DENVER | This classifies as fun for Frederik Andersen: Protecting a late lead in the third period by leaping out of his net to stop a shot with the handle of his stick.
Sticky situation handled.
“Doing whatever it takes to save it,” the Toronto goaltender explained after the 3-2 win Monday over Boston. “Fun one.”
Going into the postseason, there were some reservations concerning such goaltenders as Andersen, Philipp Grubauer of Colorado and even Pekka Rinne of Nashville. They have each responded in a big way with Andersen, Grubauer, Rinne helping stake their teams to 2-1 leads in their first-round series.
All three look to come up clutch yet again in Game 4 on Wednesday night.
Like Andersen, Rinne turned in a huge save in a 3-2 win Monday over Dallas — sliding over from his knees to stop left winger Jamie Benn’s attempt with his left goalie pad.
“Every once in a while he makes one like that where you roll your eyes and say, ‘How did he do that?'” Nashville defenseman P.K. Subban said. “He’s been doing that for a long time, though.”
Rinne, the reigning Vezina winner, wasn’t exactly vintage Rinne a season ago in the postseason, allowing 21 goals in a second-round series loss to Winnipeg that was extended to seven games. So far this season, Rinne has a 1.98 goals-against average against Dallas and a .936 save percentage.
Now that’s more like Rinne, who led the Predators to the Stanley Cup Final in ’17.
“Peks made a couple unbelievable saves in the third there,” Filip Forsberg said. “It’s what the playoffs is all about.”
Andersen entered the postseason on the heels of a bad stretch to end the season, when he allowed 35 goals over his last 10 appearances.
Against Boston, he’s made 108 saves and none bigger than his stop of center David Krejci on Monday. Andersen lunged out of his net as Krejci made a move to the backhand. He kept his goalie stick close to the ice and had the puck deflect off the end.
The chants of his name by the fans only intensified.
“Playoff time, this building comes alive. It’s a special place to play,” Andersen said. “It makes you want to play even harder.”
A year ago, Grubauer started the first two games of the Stanley Cup title run for the Washington Capitals before surrendering the net to Braden Holtby. Grubauer was dealt to Colorado in the offseason and he began as the backup to Semyon Varlamov. But Grubauer took over late and went 7-0-2 down the stretch help the Avalanche earn the No. 8 seed. He’s allowed seven goals and made 90 saves against the Flames, the top seed in the Western Conference.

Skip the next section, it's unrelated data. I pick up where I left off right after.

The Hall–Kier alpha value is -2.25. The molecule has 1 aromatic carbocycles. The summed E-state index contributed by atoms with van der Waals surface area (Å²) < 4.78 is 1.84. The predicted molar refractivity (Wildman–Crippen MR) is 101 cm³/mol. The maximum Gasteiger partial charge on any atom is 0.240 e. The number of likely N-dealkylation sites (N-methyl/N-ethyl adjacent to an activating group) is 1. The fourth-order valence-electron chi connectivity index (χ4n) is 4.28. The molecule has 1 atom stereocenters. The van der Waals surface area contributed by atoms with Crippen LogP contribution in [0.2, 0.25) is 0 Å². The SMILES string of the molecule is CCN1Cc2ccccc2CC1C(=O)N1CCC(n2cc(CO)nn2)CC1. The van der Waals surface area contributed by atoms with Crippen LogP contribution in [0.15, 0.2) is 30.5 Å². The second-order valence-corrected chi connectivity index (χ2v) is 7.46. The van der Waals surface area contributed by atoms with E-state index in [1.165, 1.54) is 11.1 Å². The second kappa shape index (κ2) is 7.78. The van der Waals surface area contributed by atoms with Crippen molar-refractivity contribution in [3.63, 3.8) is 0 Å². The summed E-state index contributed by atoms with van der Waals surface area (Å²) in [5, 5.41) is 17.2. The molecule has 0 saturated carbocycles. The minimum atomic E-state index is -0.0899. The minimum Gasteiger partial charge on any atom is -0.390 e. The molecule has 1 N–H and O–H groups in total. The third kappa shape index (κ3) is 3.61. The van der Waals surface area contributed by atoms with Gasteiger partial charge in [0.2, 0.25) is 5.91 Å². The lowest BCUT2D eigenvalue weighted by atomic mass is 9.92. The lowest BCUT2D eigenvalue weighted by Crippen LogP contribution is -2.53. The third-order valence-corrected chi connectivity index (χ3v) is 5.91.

“We have to be in the moment and I think we’re doing the right things right now,” Grubauer said after a 6-2 win, the second in a row for the Avs.
Holtby appreciates the grit of Grubauer.
“He’s too good of a goalie to not have success over time,” Holtby said. “It’s great for him. Obviously he’s had an adjustment to a different situation, adversity he’s grinded through. He’s a strong guy mentally, so it doesn’t come as a surprise to any of us.”
BOSTON at TORONTO (7 p.m. EDT, NBCSN)
Boston forward Patrice Bergeron remains confident his line will crank up the production.
Bergeron, David Pastrnak and Brad Marchand have combined for three goals in three games against the Maple Leafs after a regular season in which they had 106. One of the reasons is the defensive work of Toronto’s offensive line of John Tavares, Mitch Marner and Zach Hyman.
“It’s tight right now. There’s not much space,” Bergeron said. “We believe in ourselves and know we’re playing a good team and a good line.”
NASHVILLE at DALLAS (8 p.m. EDT, USA)
At 5-foot-6, Predators center Rocco Grimaldi is one of the shortest players in the NHL. He’s certainly coming up big in this series, scoring in consecutive games.
After going into the lineup for Game 2 — filling in when 6-6 center Brian Boyle had an appendix issue following Game 1 — Grimaldi had his first career playoff goal Saturday with a stick coincidentally named “Frankie” — on the three-year anniversary of the death of his grandfather Frank. He added another goal, with a different stick, in Game 3.
CALGARY at COLORADO (10 p.m. EDT, NBCSN)
The Flames watched film as a group in lieu of practice Tuesday. Among the topics discussed was getting back to playing the way they played in amassing a Western Conference-best 107 points. Johnny Gaudreau has been held in check, with just one assist in the series. He had 99 points in the regular season.
“Everyone’s got to be better, not just one guy,” Gaudreau said. “All of us are going to be better next game.”
Calgary is searching for a way to slow down MacKinnon, who has three goals, including an OT winner in Game 2.
“We’re going to have to make sure we eliminate some of that ice he’s had available through three games,” Flames coach Bill Peters said.
AP Hockey Writer Stephen Whyno and AP Sports Writer Stephen Hawkins contributed to this report